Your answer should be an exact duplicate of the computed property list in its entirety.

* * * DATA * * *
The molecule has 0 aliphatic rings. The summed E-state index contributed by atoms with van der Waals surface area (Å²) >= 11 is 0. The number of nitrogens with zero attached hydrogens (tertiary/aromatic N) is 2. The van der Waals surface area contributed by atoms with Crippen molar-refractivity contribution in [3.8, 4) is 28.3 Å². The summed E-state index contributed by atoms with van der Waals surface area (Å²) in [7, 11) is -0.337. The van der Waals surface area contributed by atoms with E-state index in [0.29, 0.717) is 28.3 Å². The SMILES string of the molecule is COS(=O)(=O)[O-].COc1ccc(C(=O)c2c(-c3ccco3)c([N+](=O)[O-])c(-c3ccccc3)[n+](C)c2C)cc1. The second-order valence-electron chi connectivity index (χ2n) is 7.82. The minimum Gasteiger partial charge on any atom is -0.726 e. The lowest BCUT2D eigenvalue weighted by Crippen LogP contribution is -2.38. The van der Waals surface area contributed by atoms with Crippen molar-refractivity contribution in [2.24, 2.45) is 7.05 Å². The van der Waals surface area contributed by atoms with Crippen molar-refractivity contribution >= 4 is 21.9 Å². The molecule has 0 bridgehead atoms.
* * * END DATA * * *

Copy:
The molecule has 0 aliphatic rings. The summed E-state index contributed by atoms with van der Waals surface area (Å²) >= 11 is 0. The number of nitrogens with zero attached hydrogens (tertiary/aromatic N) is 2. The van der Waals surface area contributed by atoms with Crippen molar-refractivity contribution in [3.8, 4) is 28.3 Å². The summed E-state index contributed by atoms with van der Waals surface area (Å²) in [7, 11) is -0.337. The van der Waals surface area contributed by atoms with E-state index in [0.29, 0.717) is 28.3 Å². The SMILES string of the molecule is COS(=O)(=O)[O-].COc1ccc(C(=O)c2c(-c3ccco3)c([N+](=O)[O-])c(-c3ccccc3)[n+](C)c2C)cc1. The second-order valence-electron chi connectivity index (χ2n) is 7.82. The minimum Gasteiger partial charge on any atom is -0.726 e. The lowest BCUT2D eigenvalue weighted by Crippen LogP contribution is -2.38. The van der Waals surface area contributed by atoms with Crippen molar-refractivity contribution in [2.24, 2.45) is 7.05 Å². The van der Waals surface area contributed by atoms with Crippen molar-refractivity contribution >= 4 is 21.9 Å². The molecule has 0 bridgehead atoms.